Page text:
Hotel Review: Ritz Carlton Toronto
Published: February 2012
In Canada’s most dynamic city, GARETH DAVIS finds a well-known brand that’s still cutting edge...
RITZ CARLTON, TORONTO, CANADA
Instead of the usual tale of gorgeous building destroyed to make way for car park, this is a case of car park levelled to make way for gorgeous building. It’s a Ritz Carlton so in my experience not always a guarantor of beauty. When I stayed at the RC in Istanbul my thoughts were 70s office block exterior, fusty mansion house my-grandmother-would-like interior. But the Ritz Carlton Toronto is a different breed. Following a reboot of the brand in 2006, this Ritz Carlton exhibits all the attractive contemporary luxury qualities you’d expect from one of the world’s leading hotel chains.
It soars twenty floors into the cluttered skies of Toronto’s downtown. All rooms are north or south facing so you either get an eyeful of cityscape or a view of Lake Ontario and icons like the CN Tower and Rogers Centre. This isn’t a family hotel. There aren’t any kids’ facilities; the emphasis is on grown-up business and pleasure. You feel the adult love – so to speak – in reception. You also feel a whiff of Canada. Part of RC’s rebooted philosophy is an aesthetic marriage of property and destination. So the warm woods in beiges, creams, toffees and coffees that deck the lobby evoke the forests of Canada underlined by the large bronze maple leaves studded into the floor. Don’t mistake me. This isn’t Disney. It’s contemporary, sleek, top notch decor that’s as sharp as a Mountie’s boot.
The rooms reflect this tonal naturalism. They’re all a great size; 240 sqft is the minimum and deluxe is the standard. There’s a sense of openness. All doors slide, none close. There’s a very real sense of usable living space and utter functionality. Everything’s where it should be – and working as it should. The bathrooms are Portuguese marble, the toiletries RC’s own brand unless you’re in a suite where you can wallow in Bulgari. My only problem as ever was the technology. Hours to master the lights but hey, that’s age for you.
Accommodation occupies the sixth to twentieth floors. On floor five’s the Spa, one of the lightest I’ve seen, a cube of glass with more great views and again, that emphasis on bringing the Canadian outdoors inside without chilling your toes. The tonal theme of the rest of the property continues. Only local products are used and a manicure and pedicure had me walking on air for the remainder of my trip.
The same could be said of a stint at the TOCA Bar where Moses the mixologist struck me as the Heston Blumenthal of the cocktail world, what with his bubbling concoctions. Put off by the free use of liquid nitrogen, I stuck with a stunner of a Negroni.
TOCA is also the name of the hotel’s signature restaurant by stellar Torontonian chef Tom Brodi. DEQ is the hotel’s more casual dining option, Med-oriented with pizza oven, charcuterie bar, and yes, it has a deck.
I visited TOCA on a Saturday when the low ceilinged, low lit space was bustling, the bright sounds of a kitchen echoing off through a nearby arch. The acoustics by the way are fantastic, no noise bouncing all over the place and the space where wood predominates scores the singular success of not feeling like a restaurant in a hotel.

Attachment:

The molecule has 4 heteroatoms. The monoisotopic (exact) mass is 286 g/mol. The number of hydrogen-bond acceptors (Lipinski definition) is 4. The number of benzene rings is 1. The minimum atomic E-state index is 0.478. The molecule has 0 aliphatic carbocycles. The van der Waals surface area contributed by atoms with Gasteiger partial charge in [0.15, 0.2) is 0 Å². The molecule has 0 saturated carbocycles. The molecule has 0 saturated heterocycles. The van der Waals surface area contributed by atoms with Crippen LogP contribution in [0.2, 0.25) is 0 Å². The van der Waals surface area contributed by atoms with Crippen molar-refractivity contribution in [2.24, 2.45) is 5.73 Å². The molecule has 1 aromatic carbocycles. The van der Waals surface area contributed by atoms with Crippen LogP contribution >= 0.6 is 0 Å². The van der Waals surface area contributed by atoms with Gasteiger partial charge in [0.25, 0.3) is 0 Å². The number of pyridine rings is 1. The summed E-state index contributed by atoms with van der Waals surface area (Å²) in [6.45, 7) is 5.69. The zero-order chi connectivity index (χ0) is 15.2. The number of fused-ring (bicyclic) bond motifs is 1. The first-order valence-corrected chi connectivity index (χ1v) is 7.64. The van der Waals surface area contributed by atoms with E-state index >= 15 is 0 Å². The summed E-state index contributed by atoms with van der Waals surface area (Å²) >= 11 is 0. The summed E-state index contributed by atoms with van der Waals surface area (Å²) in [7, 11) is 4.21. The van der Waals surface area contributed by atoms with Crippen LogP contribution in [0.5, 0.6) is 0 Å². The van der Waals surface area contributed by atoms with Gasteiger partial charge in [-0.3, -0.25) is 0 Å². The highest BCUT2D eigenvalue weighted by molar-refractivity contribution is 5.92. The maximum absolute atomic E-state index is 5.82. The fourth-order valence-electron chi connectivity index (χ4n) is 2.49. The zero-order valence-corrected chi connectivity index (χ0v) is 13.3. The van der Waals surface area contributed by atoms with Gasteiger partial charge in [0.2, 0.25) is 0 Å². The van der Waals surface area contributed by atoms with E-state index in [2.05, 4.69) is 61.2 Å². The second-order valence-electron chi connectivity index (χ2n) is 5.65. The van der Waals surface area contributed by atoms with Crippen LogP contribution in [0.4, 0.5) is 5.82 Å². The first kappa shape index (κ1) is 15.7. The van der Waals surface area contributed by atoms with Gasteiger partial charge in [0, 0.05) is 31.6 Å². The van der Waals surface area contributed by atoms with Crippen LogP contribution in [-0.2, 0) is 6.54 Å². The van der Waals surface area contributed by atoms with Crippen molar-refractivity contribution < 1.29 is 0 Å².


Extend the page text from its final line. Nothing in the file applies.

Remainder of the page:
There’s a great selection of wines by the glass. I kicked off with a zingy bubbly from Prince Edward County at €9, hugely reasonable for a great nose and bursts of fruit. I don’t often mention water but hey, how often do you get a choice of three sparkling? The house filtered at $2.50 is unlimited.
The wine list is just what you’d want; mega Canadian representation whilst the rest of North America gives a good showing. There are lots of interesting varietals and Europe and the Antipodes aren’t forgotten but why bother? Glasses are from $5.50, bottles of white from $35 and reds from $45.
My starter came as a total shock but my fault for not asking what “langos” was. Not being familiar with the Hungarian flatbread I expected my smoked salmon, rocket, sour cream and garlic to come in recognisable form and not as a pseudo pizza! $17 down and huge in proportion, I should have looked elsewhere on the menu but if you’ve got an appetite... My main on the other hand – Wellington County beef tenderloin with oxtail, and mushroom and peppercorn sauce – was immaculate at $39.
I matched both dishes with glasses of Niagara 07 Baco Noir ($8) and Hendry Napa Valley Cab Sauv ($13), the first spot on whilst the latter I thought was too, too much, with tanks of tannin.
It’s great to be able to give an unhesitating thumbs up to a feisty five star that absolutely delivers. I ought to make special mention of the Club Level accommodation on the eighteenth to twentieth floors. For a $100 premium you get access to the Club Lounge with STUNNING views of the lake, and a fantastic host of extras from full breakfast to lunch to canapés to dinner to a complimentary bar. I strongly recommend it.
The Ritz Carlton Toronto reeks of utter confidence in what it’s doing. It’s understated; there’s nothing faddy, modish or de trop about it; a great base to explore Toronto that ticks all the boxes.
Hotel Review: Ritz Carlton Toronto
Gareth has been with TRAVEL CHANNEL since its launch in 1994. He has produced and presented on TRAVEL LIVE and THE TRAVEL BUG, produced ESSENTIAL... and reports on TRAVEL TODAY. He is a regular contributor to the website. In 2010 he produced the hit series THE HOLIDAY SHOW which he also co-presented with Ginny Buckley. Garethís passions are history, culture, food & drink.